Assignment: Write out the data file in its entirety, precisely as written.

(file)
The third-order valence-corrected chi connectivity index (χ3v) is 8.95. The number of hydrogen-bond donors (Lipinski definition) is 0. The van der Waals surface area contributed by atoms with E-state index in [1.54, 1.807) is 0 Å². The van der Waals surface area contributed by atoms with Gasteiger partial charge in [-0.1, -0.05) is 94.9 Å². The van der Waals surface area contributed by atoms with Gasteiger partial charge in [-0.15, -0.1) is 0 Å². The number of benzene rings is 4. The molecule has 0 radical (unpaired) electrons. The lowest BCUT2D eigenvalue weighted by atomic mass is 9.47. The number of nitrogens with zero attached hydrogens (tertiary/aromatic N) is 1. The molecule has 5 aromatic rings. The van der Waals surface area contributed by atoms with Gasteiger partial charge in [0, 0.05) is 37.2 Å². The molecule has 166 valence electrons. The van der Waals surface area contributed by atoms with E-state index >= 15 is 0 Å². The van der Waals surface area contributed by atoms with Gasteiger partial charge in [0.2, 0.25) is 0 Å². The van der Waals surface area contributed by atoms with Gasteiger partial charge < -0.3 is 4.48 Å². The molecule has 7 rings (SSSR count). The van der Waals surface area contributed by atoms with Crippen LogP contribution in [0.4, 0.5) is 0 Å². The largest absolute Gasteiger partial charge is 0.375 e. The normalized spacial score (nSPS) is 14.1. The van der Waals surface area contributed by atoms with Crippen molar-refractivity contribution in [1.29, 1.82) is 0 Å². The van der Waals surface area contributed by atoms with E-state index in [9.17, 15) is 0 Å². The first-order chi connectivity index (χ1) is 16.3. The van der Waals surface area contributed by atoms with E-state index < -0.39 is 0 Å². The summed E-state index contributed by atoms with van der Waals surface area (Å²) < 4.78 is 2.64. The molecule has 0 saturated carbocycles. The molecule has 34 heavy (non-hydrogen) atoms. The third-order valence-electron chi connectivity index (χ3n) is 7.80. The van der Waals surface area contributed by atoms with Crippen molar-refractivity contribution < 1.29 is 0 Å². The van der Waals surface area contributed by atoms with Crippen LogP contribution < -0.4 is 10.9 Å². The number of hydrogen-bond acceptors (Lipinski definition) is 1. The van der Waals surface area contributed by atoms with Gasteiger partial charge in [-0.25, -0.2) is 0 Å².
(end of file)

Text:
The third-order valence-corrected chi connectivity index (χ3v) is 8.95. The number of hydrogen-bond donors (Lipinski definition) is 0. The van der Waals surface area contributed by atoms with E-state index in [1.54, 1.807) is 0 Å². The van der Waals surface area contributed by atoms with Gasteiger partial charge in [-0.1, -0.05) is 94.9 Å². The van der Waals surface area contributed by atoms with Gasteiger partial charge in [-0.15, -0.1) is 0 Å². The number of benzene rings is 4. The molecule has 0 radical (unpaired) electrons. The lowest BCUT2D eigenvalue weighted by atomic mass is 9.47. The number of nitrogens with zero attached hydrogens (tertiary/aromatic N) is 1. The molecule has 5 aromatic rings. The van der Waals surface area contributed by atoms with Gasteiger partial charge in [0, 0.05) is 37.2 Å². The molecule has 166 valence electrons. The van der Waals surface area contributed by atoms with E-state index >= 15 is 0 Å². The van der Waals surface area contributed by atoms with Gasteiger partial charge in [0.2, 0.25) is 0 Å². The van der Waals surface area contributed by atoms with Gasteiger partial charge < -0.3 is 4.48 Å². The molecule has 7 rings (SSSR count). The van der Waals surface area contributed by atoms with Crippen LogP contribution in [0.4, 0.5) is 0 Å². The largest absolute Gasteiger partial charge is 0.375 e. The normalized spacial score (nSPS) is 14.1. The van der Waals surface area contributed by atoms with Crippen molar-refractivity contribution in [1.29, 1.82) is 0 Å². The van der Waals surface area contributed by atoms with E-state index in [9.17, 15) is 0 Å². The first-order chi connectivity index (χ1) is 16.3. The van der Waals surface area contributed by atoms with E-state index < -0.39 is 0 Å². The summed E-state index contributed by atoms with van der Waals surface area (Å²) < 4.78 is 2.64. The molecule has 0 saturated carbocycles. The molecule has 34 heavy (non-hydrogen) atoms. The third-order valence-electron chi connectivity index (χ3n) is 7.80. The van der Waals surface area contributed by atoms with Crippen molar-refractivity contribution < 1.29 is 0 Å². The van der Waals surface area contributed by atoms with Crippen LogP contribution < -0.4 is 10.9 Å². The number of hydrogen-bond acceptors (Lipinski definition) is 1. The van der Waals surface area contributed by atoms with Gasteiger partial charge in [-0.25, -0.2) is 0 Å².